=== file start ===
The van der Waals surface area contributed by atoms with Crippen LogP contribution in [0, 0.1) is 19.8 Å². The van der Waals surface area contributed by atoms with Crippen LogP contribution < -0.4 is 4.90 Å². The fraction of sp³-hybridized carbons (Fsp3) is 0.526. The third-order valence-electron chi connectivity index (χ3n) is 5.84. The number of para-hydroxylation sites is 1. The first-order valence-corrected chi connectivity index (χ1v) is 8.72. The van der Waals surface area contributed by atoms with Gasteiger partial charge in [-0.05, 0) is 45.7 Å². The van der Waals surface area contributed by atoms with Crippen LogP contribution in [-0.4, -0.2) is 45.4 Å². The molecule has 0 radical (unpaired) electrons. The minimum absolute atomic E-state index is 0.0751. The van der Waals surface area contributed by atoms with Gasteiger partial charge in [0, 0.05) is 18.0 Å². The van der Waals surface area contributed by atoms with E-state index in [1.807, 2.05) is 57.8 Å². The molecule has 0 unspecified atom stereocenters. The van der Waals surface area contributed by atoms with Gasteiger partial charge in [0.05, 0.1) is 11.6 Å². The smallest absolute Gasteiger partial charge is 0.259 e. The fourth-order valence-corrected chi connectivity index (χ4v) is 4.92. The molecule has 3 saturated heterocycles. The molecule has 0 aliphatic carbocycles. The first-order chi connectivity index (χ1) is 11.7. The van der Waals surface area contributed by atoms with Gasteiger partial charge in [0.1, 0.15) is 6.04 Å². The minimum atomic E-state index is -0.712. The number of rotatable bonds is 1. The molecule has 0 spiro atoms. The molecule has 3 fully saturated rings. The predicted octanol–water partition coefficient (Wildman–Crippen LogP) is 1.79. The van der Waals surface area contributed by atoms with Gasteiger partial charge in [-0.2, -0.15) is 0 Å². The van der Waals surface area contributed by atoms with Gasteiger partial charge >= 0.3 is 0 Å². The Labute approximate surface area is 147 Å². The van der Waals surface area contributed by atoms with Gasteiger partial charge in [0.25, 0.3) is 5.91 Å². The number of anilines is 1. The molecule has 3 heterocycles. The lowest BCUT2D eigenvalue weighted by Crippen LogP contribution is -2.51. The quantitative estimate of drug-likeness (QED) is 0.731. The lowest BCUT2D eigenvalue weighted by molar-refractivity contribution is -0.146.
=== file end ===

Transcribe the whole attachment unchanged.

The van der Waals surface area contributed by atoms with Crippen LogP contribution in [0, 0.1) is 19.8 Å². The van der Waals surface area contributed by atoms with Crippen LogP contribution < -0.4 is 4.90 Å². The fraction of sp³-hybridized carbons (Fsp3) is 0.526. The third-order valence-electron chi connectivity index (χ3n) is 5.84. The number of para-hydroxylation sites is 1. The first-order valence-corrected chi connectivity index (χ1v) is 8.72. The van der Waals surface area contributed by atoms with Gasteiger partial charge in [-0.05, 0) is 45.7 Å². The van der Waals surface area contributed by atoms with Crippen LogP contribution in [-0.4, -0.2) is 45.4 Å². The molecule has 0 radical (unpaired) electrons. The minimum absolute atomic E-state index is 0.0751. The van der Waals surface area contributed by atoms with Gasteiger partial charge in [0, 0.05) is 18.0 Å². The van der Waals surface area contributed by atoms with E-state index in [1.807, 2.05) is 57.8 Å². The molecule has 0 unspecified atom stereocenters. The van der Waals surface area contributed by atoms with Gasteiger partial charge in [0.05, 0.1) is 11.6 Å². The smallest absolute Gasteiger partial charge is 0.259 e. The fourth-order valence-corrected chi connectivity index (χ4v) is 4.92. The molecule has 3 saturated heterocycles. The molecule has 0 aliphatic carbocycles. The first-order chi connectivity index (χ1) is 11.7. The van der Waals surface area contributed by atoms with Gasteiger partial charge in [0.1, 0.15) is 6.04 Å². The minimum atomic E-state index is -0.712. The number of rotatable bonds is 1. The molecule has 0 spiro atoms. The molecule has 3 fully saturated rings. The predicted octanol–water partition coefficient (Wildman–Crippen LogP) is 1.79. The van der Waals surface area contributed by atoms with Gasteiger partial charge in [-0.2, -0.15) is 0 Å². The van der Waals surface area contributed by atoms with Gasteiger partial charge >= 0.3 is 0 Å². The Labute approximate surface area is 147 Å². The van der Waals surface area contributed by atoms with Gasteiger partial charge in [0.25, 0.3) is 5.91 Å². The number of anilines is 1. The molecule has 3 heterocycles. The lowest BCUT2D eigenvalue weighted by Crippen LogP contribution is -2.51. The quantitative estimate of drug-likeness (QED) is 0.731. The lowest BCUT2D eigenvalue weighted by molar-refractivity contribution is -0.146.